Staff Publications

Staff Publications

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    'Staff publications' is the digital repository of Wageningen University & Research

    'Staff publications' contains references to publications authored by Wageningen University staff from 1976 onward.

    Publications authored by the staff of the Research Institutes are available from 1995 onwards.

    Full text documents are added when available. The database is updated daily and currently holds about 240,000 items, of which 72,000 in open access.

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Record number 427039
Title Temporal and spatial interplay of microbiota and intestinal mucosa drive establishment of immune homeostasis in conventionalized mice
Author(s) Aidy, S. El; Baarlen, P. van; Derrien, M.; Lindenbergh-Kortleve, D.J.; Hooiveld, G.J.; Levenez, F.; Dore, J.; Dekker, J.; Samsom, J.N.; Nieuwenhuis, E.E.S.; Kleerebezem, M.
Source Mucosal Immunology 5 (2012). - ISSN 1933-0219 - p. 567 - 579.
DOI https://doi.org/10.1038/mi.2012.32
Department(s) VLAG
WIAS
Microbiology
Host-Microbe Interactomics
Nutrition, Metabolism and Genomics
Directie
Publication type Refereed Article in a scientific journal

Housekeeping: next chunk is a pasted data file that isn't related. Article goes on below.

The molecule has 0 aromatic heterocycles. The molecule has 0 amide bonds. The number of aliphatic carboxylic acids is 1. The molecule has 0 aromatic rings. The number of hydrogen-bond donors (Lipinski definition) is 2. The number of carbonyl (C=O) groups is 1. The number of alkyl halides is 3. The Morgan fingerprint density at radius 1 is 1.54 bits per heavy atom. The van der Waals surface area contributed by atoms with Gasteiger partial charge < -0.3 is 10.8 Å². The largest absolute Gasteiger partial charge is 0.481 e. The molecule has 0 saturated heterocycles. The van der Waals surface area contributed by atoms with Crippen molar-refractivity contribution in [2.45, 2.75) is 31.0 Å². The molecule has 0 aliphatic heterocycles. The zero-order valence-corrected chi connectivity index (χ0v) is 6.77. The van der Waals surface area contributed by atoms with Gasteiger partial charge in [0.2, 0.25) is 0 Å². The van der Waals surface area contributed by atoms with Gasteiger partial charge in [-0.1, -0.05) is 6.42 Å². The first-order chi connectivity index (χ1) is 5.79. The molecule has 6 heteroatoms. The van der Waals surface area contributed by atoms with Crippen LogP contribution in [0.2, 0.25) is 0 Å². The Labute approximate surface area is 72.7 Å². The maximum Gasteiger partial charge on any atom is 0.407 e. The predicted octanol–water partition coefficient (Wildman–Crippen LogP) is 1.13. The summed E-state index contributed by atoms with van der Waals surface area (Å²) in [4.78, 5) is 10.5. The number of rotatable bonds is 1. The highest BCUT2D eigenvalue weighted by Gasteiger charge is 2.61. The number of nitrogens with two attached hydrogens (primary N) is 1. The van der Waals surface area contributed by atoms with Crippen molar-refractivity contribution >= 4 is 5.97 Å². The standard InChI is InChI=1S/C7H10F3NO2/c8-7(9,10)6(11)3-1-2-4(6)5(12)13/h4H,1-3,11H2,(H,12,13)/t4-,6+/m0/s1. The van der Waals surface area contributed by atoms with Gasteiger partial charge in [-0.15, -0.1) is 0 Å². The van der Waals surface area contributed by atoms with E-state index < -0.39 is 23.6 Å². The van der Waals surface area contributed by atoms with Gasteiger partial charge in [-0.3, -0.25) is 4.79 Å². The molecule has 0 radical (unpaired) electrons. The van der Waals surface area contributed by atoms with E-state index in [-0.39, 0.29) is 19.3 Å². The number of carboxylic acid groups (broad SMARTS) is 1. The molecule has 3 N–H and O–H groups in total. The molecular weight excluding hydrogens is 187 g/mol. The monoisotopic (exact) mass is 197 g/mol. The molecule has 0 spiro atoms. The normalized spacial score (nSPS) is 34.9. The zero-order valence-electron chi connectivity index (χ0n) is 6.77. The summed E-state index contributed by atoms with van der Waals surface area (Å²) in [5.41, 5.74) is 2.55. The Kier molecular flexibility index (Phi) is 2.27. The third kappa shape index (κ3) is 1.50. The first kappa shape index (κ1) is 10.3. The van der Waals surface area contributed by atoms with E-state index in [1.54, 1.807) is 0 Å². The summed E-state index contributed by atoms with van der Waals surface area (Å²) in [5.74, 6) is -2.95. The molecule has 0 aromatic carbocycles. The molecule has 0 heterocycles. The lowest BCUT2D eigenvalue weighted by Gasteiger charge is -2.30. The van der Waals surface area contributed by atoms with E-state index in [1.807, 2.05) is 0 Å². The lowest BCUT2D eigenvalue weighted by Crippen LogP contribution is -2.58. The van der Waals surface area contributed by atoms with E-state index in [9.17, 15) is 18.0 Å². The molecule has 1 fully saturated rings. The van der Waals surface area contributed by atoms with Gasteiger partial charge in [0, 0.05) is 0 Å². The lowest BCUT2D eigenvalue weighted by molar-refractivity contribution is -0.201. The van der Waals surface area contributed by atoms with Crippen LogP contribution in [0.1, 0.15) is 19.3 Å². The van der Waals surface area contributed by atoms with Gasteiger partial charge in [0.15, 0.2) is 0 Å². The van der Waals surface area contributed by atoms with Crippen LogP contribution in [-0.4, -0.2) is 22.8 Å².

Publication year 2012
Keyword(s) inflammatory-bowel-disease - t-cell development - expression - responses - mechanisms - receptors - induction - bacteria - defense - mucins
Abstract During colonization of germfree mice with the total fecal microbial community of their conventionally born and raised siblings (conventionalization), the intestinal mucosal immune system initiates and maintains a balanced immune response. However, the genetic regulation of these balanced, appropriate responses to the microbiota is obscure. Here, combined analysis of germfree and conventionalized mice revealed that the major molecular responses could be detected initiating at day 4 post conventionalization, with a strong induction of innate immune functions followed by stimulation of adaptive immune responses and development and expansion of adaptive immune cells at later stages of conventionalization. This study provides a comprehensive overview of mouse developmental and immune-related cellular pathways and processes that were co-mediated by the commensal microbiota and suggests which mechanisms were involved in this reprogramming. The dynamic, region-dependent mucosal responses to the colonizing microbiota revealed potential transcriptional signatures for the control of intestinal homeostasis in healthy mice, which may help to decipher the genetic basis of pathway dysregulation in human intestinal inflammatory diseases
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